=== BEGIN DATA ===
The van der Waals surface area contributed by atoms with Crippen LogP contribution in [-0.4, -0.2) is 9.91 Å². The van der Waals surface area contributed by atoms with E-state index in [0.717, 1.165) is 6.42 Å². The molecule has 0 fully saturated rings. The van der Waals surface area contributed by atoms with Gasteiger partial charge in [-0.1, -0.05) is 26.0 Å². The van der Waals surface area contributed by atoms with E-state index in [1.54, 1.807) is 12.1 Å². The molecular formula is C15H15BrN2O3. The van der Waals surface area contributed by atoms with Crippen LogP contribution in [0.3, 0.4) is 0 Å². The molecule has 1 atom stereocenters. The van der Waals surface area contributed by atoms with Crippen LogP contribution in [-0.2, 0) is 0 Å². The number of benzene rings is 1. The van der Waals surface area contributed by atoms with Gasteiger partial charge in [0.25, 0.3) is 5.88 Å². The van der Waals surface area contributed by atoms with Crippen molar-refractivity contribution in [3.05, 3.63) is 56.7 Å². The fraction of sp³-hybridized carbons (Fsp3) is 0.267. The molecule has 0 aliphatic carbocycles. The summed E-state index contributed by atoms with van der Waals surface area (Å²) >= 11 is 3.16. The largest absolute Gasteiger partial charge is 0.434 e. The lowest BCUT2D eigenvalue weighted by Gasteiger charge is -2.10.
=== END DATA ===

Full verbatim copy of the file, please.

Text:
The van der Waals surface area contributed by atoms with Crippen LogP contribution in [-0.4, -0.2) is 9.91 Å². The van der Waals surface area contributed by atoms with E-state index in [0.717, 1.165) is 6.42 Å². The molecule has 0 fully saturated rings. The van der Waals surface area contributed by atoms with Gasteiger partial charge in [-0.1, -0.05) is 26.0 Å². The van der Waals surface area contributed by atoms with E-state index in [1.54, 1.807) is 12.1 Å². The molecular formula is C15H15BrN2O3. The van der Waals surface area contributed by atoms with Crippen LogP contribution in [0.3, 0.4) is 0 Å². The molecule has 1 atom stereocenters. The van der Waals surface area contributed by atoms with Crippen LogP contribution in [-0.2, 0) is 0 Å². The number of benzene rings is 1. The van der Waals surface area contributed by atoms with Gasteiger partial charge in [0.25, 0.3) is 5.88 Å². The van der Waals surface area contributed by atoms with Crippen molar-refractivity contribution in [3.05, 3.63) is 56.7 Å². The fraction of sp³-hybridized carbons (Fsp3) is 0.267. The molecule has 0 aliphatic carbocycles. The summed E-state index contributed by atoms with van der Waals surface area (Å²) >= 11 is 3.16. The largest absolute Gasteiger partial charge is 0.434 e. The lowest BCUT2D eigenvalue weighted by Gasteiger charge is -2.10.